Bruce Williams is finally out at work.
“I’ve known I was gay since I was seven, but kept it under wraps for financial reasons,” says Williams from behind his desk at the Pride Center where he serves as Senior Services Coordinator.
Free to be himself, Williams, 68, now helps other LGBT seniors navigate complicated issues of aging.
“One of the biggest problems we have with old people is they become an invisible population and that really pisses me off,” he says with strong disgust.
Williams moved to South Florida in 2009 after doctors told him he had just a few weeks to live. “I was sick and preparing for my demise,” he said.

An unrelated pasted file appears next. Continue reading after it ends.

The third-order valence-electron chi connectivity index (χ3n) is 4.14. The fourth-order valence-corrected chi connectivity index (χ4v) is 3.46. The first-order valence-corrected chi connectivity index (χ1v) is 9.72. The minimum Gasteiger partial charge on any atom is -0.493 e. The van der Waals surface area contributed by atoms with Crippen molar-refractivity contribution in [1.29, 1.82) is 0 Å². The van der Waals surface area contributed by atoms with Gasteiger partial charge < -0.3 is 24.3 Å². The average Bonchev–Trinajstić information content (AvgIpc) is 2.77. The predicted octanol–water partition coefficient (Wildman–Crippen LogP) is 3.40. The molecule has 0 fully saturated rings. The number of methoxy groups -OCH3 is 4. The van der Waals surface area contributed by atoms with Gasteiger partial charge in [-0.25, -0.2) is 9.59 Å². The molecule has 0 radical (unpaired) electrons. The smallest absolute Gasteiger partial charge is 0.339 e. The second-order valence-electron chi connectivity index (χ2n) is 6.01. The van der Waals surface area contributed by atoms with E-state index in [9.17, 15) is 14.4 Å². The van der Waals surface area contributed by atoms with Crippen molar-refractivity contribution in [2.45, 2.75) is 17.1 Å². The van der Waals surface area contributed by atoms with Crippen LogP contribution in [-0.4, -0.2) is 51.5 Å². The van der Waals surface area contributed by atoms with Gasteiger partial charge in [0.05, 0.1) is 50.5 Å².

He has since rebounded, moved by witnessing the struggles of seniors in the last phases of their life. Tasked with finding assisted living facilities for retired gays and lesbians, Williams painfully recalls the difficulties he endured.
“People hanging up on me and doors slammed in my face,” he said.
These days, Williams welcomes a hearty crowd of gay seniors for a weekly “coffee and conversation” program at the Pride Center and he is fulfilled by what he sees.
“The look of peace, serenity, inclusion and contentment on each in this sea of worn, brave and wrinkled faces,” he said.
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